FMEA or FMECA for your Assets? The Process of Establishing an FMEA/FMECA

2 min. read

This blog is part of a series of blogs published by UReason about failure modes and effect analysis of essential components that are common in various industrial processes such as control valves, pneumatic actuators, electrical actuators, motors, and centrifugal pumps.  If you want to skip to a specific section, use the controls below:

Part 1 – Introduction to FMEA & FMECA

Part 2 – The Process of Establishing an FMEA/FMECA

Part 3 – Failure Modes of Control Valves

Part 4 – Failure Modes of Pneumatic Actuators

Part 5 – Failure Modes of Electric Actuators

Part 6 – Failure Modes of Solenoid Valves

Part 7 – Mapping Control Valve Failure Modes to an FMEA

Part 8 – Bringing it All Together: Continuous Failure Monitoring on Control Valves

Setting up a Failure Modes and Effects Analysis (FMEA) involves a systematic process that helps identify and prioritize potential failure modes and their effects. The general steps to set up an FMEA are:

1. Define the Scope and Objectives:
  • Clearly define what you want to analyse with the FMEA. This could be an asset, a process, a system. Also set the boundaries of what will and will not be included in the analysis.
  • Set clear objectives for the analysis, such as improving safety, reliability, or performance.
2. Assemble a Cross-Functional Team:
  • Form a team of experts or individuals from various relevant disciplines, including process, electrical and instrumentation, operations, maintenance, SHEQ and other relevant areas for your business.
  • Ensure that the team members have the necessary knowledge and expertise related to the subject of analysis.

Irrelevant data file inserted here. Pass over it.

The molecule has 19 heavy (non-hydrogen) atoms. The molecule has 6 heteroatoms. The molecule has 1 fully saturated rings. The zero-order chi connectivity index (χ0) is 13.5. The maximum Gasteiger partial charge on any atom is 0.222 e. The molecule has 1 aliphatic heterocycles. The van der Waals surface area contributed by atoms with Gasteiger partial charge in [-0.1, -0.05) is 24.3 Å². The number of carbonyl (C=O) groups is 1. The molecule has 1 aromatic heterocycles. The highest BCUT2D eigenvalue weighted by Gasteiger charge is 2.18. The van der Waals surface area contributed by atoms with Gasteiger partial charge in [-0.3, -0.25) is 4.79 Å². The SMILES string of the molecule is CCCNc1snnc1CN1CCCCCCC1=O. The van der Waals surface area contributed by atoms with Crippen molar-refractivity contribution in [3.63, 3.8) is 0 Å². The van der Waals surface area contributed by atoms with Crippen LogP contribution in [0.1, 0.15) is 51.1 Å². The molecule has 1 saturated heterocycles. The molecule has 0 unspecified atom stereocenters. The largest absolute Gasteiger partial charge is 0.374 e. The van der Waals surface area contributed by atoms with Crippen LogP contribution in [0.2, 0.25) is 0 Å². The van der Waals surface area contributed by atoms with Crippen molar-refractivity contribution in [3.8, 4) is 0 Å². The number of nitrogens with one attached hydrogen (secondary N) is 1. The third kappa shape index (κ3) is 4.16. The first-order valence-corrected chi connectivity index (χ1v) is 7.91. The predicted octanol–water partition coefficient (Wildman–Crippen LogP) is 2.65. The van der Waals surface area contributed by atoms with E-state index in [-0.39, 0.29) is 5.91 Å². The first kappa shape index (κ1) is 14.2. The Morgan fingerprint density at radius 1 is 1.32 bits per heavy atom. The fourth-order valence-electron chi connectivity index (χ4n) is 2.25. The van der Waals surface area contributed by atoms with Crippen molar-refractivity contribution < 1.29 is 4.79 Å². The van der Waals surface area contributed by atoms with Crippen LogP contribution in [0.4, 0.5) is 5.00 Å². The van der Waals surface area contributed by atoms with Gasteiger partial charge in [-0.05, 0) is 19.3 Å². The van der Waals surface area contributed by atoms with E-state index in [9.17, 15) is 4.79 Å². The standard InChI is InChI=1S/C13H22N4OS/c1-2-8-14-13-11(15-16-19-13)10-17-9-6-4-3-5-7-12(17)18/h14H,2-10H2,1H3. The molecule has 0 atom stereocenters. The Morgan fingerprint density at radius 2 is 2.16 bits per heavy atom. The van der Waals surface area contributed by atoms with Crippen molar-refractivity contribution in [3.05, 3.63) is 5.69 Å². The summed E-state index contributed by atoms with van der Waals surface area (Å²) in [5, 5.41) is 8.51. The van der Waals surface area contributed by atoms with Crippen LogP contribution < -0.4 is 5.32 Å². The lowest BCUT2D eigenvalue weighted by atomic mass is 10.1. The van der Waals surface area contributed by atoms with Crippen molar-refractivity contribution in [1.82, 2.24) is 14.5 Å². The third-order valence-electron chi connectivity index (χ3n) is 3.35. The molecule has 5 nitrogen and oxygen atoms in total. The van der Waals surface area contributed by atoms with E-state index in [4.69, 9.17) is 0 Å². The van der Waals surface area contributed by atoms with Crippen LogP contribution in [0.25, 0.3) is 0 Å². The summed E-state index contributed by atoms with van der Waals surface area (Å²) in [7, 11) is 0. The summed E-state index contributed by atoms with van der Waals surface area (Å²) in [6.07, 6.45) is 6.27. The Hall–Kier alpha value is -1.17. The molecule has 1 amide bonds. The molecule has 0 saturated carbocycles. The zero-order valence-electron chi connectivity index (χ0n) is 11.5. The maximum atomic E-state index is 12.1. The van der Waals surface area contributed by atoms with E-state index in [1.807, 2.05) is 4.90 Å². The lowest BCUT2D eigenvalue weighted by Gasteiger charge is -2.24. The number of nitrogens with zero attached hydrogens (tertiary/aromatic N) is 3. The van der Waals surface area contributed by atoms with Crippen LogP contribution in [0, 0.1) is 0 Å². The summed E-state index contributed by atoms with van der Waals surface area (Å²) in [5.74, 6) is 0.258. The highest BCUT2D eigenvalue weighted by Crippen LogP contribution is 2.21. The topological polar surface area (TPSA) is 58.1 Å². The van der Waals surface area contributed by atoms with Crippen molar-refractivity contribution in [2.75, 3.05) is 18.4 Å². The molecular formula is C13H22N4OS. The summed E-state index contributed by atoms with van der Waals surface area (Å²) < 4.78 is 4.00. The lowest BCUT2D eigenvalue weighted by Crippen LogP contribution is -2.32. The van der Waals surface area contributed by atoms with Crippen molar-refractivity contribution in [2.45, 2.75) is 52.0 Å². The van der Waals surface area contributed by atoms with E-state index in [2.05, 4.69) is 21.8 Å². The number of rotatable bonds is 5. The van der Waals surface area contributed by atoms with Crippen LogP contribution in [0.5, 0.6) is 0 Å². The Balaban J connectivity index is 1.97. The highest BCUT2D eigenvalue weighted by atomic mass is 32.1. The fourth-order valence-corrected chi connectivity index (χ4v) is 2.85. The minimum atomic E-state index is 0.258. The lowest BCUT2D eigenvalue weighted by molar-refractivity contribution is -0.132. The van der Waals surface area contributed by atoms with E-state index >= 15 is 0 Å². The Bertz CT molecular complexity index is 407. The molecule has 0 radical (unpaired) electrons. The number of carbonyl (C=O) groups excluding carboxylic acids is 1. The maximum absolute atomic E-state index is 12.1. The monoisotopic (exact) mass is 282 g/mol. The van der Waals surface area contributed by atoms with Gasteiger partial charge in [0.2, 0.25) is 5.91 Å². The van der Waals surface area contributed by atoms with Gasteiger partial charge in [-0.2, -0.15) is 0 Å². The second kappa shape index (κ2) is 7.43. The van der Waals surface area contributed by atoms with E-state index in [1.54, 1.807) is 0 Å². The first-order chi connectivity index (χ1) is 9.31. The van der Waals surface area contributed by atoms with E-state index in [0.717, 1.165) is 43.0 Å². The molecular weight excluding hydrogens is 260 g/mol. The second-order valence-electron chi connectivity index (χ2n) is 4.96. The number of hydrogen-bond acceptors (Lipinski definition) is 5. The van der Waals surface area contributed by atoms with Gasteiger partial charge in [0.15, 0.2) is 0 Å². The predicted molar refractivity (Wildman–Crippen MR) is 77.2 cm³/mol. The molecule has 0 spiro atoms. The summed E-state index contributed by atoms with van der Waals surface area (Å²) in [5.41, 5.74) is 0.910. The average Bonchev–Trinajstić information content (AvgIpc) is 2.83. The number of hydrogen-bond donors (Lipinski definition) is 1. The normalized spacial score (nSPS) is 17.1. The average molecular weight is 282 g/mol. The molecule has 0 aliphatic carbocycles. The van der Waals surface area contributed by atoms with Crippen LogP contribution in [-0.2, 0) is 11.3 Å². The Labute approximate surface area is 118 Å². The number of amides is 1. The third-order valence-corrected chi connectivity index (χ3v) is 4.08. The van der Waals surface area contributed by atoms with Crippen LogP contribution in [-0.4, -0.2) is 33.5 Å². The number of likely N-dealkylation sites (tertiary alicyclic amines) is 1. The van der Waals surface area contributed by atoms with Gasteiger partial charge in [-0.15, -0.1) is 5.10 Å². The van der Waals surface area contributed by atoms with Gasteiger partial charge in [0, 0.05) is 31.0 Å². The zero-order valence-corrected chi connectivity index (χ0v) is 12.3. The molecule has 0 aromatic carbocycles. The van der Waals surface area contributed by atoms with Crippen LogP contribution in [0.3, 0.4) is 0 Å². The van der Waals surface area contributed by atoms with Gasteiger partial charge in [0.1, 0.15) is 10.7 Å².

3. Break Down the System: 
  • Divide the system or process into its components or subsystems – use as guidance the functions the asset/process needs to provide. This breakdown helps in a more focused analysis.
4. Identify Failure Modes:
  • For each component or subsystem, brainstorm and list all possible failure modes. Failure modes are the different ways in which a component or subsystem can fail or malfunction.
5. Determine Effects and Consequences:
  • For each identified failure mode, assess the potential effects or consequences it may have on the overall system, product, or process. Consider factors like safety, performance, reliability and efficiency.
6. Assign Severity Ratings:
  • Assign a severity rating to each failure mode based on the potential impact of its consequences. Use a predefined scale (e.g., 1 to 10) to rank severity, with higher numbers indicating more severe consequences.
7. Assess Occurrence Probability:
  • Determine the likelihood or probability of each failure mode occurring. Use historical data, expert judgment, or statistical analysis to estimate the occurrence probability.
8. Assign Detection Ratings:
  • Evaluate the likelihood of detecting each failure mode before it reaches the end user. Assign a detection rating using a predefined scale, with higher numbers indicating a lower likelihood of detection.
9. Calculate Risk Priority Numbers (RPNs):
  • Calculate the Risk Priority Number (RPN) for each failure mode by multiplying the severity, occurrence, and detection ratings. RPN = Severity × Occurrence × Detection.
    (This step helps prioritize which failure modes require immediate attention based on their RPN values.)
10. Prioritize and Take Action:
  • Prioritize the failure modes based on their RPN values. High-RPN failure modes should be addressed first.
  • Develop action plans to mitigate or eliminate the identified high-risk failure modes. These actions may include design changes, process improvements, or additional testing.
11. Implement and Monitor:
  • Implement the recommended actions and track their effectiveness in reducing the risks associated with identified failure modes.
  • Periodically review and update the FMEA as new data becomes available or as the system or process changes.
Up Next: Failure Modes of Control Valves

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